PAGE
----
Thursday, February 25, 2021

Give the Rangitata back

Back in 2018, National's unelected Canterbury dictatorship issued a resource consent to take water from the Rangitata river for irrigation, in violation of its Water Conservation Order. Now, after two years of legal battles, the company has "voluntarily" surrendered it:

An irrigation company's decision to relinquish its consent to take extra water from the Rangitata River when in high flow has been hailed as a “gift to New Zealand” by anglers.

Rangitata Diversion Race Management Ltd (RDRML) was awarded the consent to take an extra 10 cumecs in water when the river was flowing 110 cumecs or higher by an Environment Canterbury-appointed independent panel in 2018.

However, appeals by Fish and Game, Ngāi Tahu and Te Rūnanga o Arowhenua to the Environment Court had delayed the consent's implementation.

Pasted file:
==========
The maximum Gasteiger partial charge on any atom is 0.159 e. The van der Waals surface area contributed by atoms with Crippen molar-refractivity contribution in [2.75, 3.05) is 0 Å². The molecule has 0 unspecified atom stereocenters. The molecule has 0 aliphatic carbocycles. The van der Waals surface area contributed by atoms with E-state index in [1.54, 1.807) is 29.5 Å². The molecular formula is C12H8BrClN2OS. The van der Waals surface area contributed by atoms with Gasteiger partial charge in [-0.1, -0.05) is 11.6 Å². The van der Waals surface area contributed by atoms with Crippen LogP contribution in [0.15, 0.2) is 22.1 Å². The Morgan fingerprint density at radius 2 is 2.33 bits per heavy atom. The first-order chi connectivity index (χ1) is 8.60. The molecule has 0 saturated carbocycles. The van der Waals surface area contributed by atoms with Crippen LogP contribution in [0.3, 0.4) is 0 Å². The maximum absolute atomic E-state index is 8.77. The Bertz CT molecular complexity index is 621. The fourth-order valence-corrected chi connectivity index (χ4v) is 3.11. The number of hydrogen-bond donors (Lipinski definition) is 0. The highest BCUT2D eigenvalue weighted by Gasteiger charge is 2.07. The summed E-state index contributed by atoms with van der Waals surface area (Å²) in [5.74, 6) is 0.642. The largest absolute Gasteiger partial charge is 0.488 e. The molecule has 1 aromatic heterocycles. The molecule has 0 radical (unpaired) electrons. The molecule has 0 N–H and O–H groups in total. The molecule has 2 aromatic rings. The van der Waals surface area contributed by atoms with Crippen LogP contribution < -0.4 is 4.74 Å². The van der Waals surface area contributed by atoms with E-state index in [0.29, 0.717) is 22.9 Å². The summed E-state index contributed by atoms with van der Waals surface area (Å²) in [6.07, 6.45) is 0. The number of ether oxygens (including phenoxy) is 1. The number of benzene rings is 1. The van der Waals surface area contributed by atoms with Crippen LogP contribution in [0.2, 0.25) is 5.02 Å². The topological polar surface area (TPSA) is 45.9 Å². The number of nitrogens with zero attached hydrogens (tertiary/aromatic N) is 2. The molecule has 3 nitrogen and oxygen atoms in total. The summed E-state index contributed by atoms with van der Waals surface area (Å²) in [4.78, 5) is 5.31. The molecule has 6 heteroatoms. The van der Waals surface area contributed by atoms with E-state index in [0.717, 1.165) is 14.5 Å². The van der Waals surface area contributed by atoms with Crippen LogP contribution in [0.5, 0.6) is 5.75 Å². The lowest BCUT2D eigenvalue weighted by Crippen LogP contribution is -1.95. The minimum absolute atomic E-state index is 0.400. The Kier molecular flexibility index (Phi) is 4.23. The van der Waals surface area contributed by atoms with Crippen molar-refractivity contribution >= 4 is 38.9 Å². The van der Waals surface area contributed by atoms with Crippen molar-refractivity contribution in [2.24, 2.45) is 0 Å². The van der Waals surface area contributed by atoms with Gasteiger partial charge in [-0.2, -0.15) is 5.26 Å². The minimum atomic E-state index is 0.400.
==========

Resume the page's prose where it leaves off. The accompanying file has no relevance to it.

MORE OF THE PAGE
RDRML chief executive Tony McCormick confirmed on Tuesday it had decided to relinquish the consent, describing it as "positive news" and adding they would make a further statement later.

Good. The consent would have undermined the river's ecosystem by lowering "flushing flows" and allowing excess sediment to build up, harming aquatic life. Surrendering it means at least things aren't going to get any worse. But it should only be the first stage. Currently, irrigators take over 70% of the river's total median annual flow: of the 74 m/s median annual flow at Klondyke, the Rangitata Diversion Race takes 30.7 m/s, Rangitata Water takes another 20 m/s, and a large dairy farm 1.5 m/s (figures from DoC). Which doesn't leave an awful lot of river left by the time it reaches the sea (though some of it is used for electricity generation and ends up in the Rakaia instead).

Worse, this water is used for dairy farms, which fundamentally change the nature of the Canterbury plains while spewing methane into the air and shit and poisonous nitrates into the river and the water table, destroying the climate, making rivers unswimmable, and endangering public health. If we want to protect our environment and ourselves, we need to scale this back. And the easiest way to do that is give the river back: remove or massively scale back those consents, and let the rivers flow.